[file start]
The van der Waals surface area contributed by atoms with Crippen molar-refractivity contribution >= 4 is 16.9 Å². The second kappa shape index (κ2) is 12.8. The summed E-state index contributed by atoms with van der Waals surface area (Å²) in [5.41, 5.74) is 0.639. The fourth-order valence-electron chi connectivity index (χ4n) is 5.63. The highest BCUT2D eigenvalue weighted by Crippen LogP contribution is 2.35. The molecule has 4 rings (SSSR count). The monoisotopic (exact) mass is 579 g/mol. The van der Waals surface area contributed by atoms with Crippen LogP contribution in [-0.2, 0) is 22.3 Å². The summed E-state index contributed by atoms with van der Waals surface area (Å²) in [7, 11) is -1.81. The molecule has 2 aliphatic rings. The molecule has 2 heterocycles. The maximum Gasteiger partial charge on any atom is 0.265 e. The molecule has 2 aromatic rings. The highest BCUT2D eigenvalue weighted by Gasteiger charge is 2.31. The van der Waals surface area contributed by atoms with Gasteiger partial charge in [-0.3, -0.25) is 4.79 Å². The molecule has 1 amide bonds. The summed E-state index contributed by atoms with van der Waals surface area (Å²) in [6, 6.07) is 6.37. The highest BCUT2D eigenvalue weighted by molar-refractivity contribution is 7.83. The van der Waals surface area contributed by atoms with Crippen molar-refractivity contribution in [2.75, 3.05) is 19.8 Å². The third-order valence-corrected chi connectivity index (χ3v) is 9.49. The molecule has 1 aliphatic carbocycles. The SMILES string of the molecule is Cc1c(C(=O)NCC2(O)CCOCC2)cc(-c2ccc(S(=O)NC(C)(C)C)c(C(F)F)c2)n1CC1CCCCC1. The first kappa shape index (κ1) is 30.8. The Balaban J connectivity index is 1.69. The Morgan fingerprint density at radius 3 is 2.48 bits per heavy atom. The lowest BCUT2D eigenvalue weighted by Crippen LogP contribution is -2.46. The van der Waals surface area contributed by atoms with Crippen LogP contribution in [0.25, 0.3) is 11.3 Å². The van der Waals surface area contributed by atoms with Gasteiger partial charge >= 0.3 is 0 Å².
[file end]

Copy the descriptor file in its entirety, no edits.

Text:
The van der Waals surface area contributed by atoms with Crippen molar-refractivity contribution >= 4 is 16.9 Å². The second kappa shape index (κ2) is 12.8. The summed E-state index contributed by atoms with van der Waals surface area (Å²) in [5.41, 5.74) is 0.639. The fourth-order valence-electron chi connectivity index (χ4n) is 5.63. The highest BCUT2D eigenvalue weighted by Crippen LogP contribution is 2.35. The molecule has 4 rings (SSSR count). The monoisotopic (exact) mass is 579 g/mol. The van der Waals surface area contributed by atoms with Crippen LogP contribution in [-0.2, 0) is 22.3 Å². The summed E-state index contributed by atoms with van der Waals surface area (Å²) in [7, 11) is -1.81. The molecule has 2 aliphatic rings. The molecule has 2 heterocycles. The maximum Gasteiger partial charge on any atom is 0.265 e. The molecule has 2 aromatic rings. The highest BCUT2D eigenvalue weighted by Gasteiger charge is 2.31. The van der Waals surface area contributed by atoms with Gasteiger partial charge in [-0.3, -0.25) is 4.79 Å². The molecule has 1 amide bonds. The summed E-state index contributed by atoms with van der Waals surface area (Å²) in [6, 6.07) is 6.37. The highest BCUT2D eigenvalue weighted by molar-refractivity contribution is 7.83. The van der Waals surface area contributed by atoms with Crippen molar-refractivity contribution in [2.75, 3.05) is 19.8 Å². The third-order valence-corrected chi connectivity index (χ3v) is 9.49. The molecule has 1 aliphatic carbocycles. The SMILES string of the molecule is Cc1c(C(=O)NCC2(O)CCOCC2)cc(-c2ccc(S(=O)NC(C)(C)C)c(C(F)F)c2)n1CC1CCCCC1. The first kappa shape index (κ1) is 30.8. The Balaban J connectivity index is 1.69. The Morgan fingerprint density at radius 3 is 2.48 bits per heavy atom. The lowest BCUT2D eigenvalue weighted by Crippen LogP contribution is -2.46. The van der Waals surface area contributed by atoms with Crippen LogP contribution in [0.25, 0.3) is 11.3 Å². The van der Waals surface area contributed by atoms with Gasteiger partial charge >= 0.3 is 0 Å².